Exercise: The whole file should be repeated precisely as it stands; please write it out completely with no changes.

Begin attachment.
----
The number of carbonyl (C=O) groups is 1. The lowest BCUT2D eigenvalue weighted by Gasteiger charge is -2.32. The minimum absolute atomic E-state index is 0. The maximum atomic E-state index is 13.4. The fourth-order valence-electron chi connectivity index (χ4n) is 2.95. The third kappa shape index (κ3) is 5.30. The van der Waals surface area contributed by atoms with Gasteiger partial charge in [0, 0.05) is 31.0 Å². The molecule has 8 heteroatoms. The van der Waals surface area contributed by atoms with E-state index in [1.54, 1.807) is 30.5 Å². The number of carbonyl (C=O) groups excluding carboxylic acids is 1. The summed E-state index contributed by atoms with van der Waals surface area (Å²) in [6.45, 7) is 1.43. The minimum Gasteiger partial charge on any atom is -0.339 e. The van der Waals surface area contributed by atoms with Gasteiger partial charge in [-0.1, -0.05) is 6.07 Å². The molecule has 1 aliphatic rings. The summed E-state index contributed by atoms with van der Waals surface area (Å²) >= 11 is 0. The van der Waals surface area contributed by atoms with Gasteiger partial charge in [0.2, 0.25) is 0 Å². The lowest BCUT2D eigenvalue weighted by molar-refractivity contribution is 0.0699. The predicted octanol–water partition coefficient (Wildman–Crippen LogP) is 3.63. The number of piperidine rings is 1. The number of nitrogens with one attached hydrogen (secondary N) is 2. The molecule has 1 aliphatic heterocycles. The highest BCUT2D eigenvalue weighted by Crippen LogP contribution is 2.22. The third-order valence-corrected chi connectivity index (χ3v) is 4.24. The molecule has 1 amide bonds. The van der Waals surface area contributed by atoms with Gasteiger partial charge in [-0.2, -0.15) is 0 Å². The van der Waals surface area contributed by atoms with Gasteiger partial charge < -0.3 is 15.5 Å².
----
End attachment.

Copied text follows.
The number of carbonyl (C=O) groups is 1. The lowest BCUT2D eigenvalue weighted by Gasteiger charge is -2.32. The minimum absolute atomic E-state index is 0. The maximum atomic E-state index is 13.4. The fourth-order valence-electron chi connectivity index (χ4n) is 2.95. The third kappa shape index (κ3) is 5.30. The van der Waals surface area contributed by atoms with Gasteiger partial charge in [0, 0.05) is 31.0 Å². The molecule has 8 heteroatoms. The van der Waals surface area contributed by atoms with E-state index in [1.54, 1.807) is 30.5 Å². The number of carbonyl (C=O) groups excluding carboxylic acids is 1. The summed E-state index contributed by atoms with van der Waals surface area (Å²) in [6.45, 7) is 1.43. The minimum Gasteiger partial charge on any atom is -0.339 e. The van der Waals surface area contributed by atoms with Gasteiger partial charge in [-0.1, -0.05) is 6.07 Å². The molecule has 1 aliphatic rings. The summed E-state index contributed by atoms with van der Waals surface area (Å²) >= 11 is 0. The van der Waals surface area contributed by atoms with Gasteiger partial charge in [0.2, 0.25) is 0 Å². The lowest BCUT2D eigenvalue weighted by molar-refractivity contribution is 0.0699. The predicted octanol–water partition coefficient (Wildman–Crippen LogP) is 3.63. The number of piperidine rings is 1. The number of nitrogens with one attached hydrogen (secondary N) is 2. The molecule has 1 aliphatic heterocycles. The highest BCUT2D eigenvalue weighted by Crippen LogP contribution is 2.22. The third-order valence-corrected chi connectivity index (χ3v) is 4.24. The molecule has 1 amide bonds. The van der Waals surface area contributed by atoms with Gasteiger partial charge in [-0.2, -0.15) is 0 Å². The van der Waals surface area contributed by atoms with Gasteiger partial charge < -0.3 is 15.5 Å².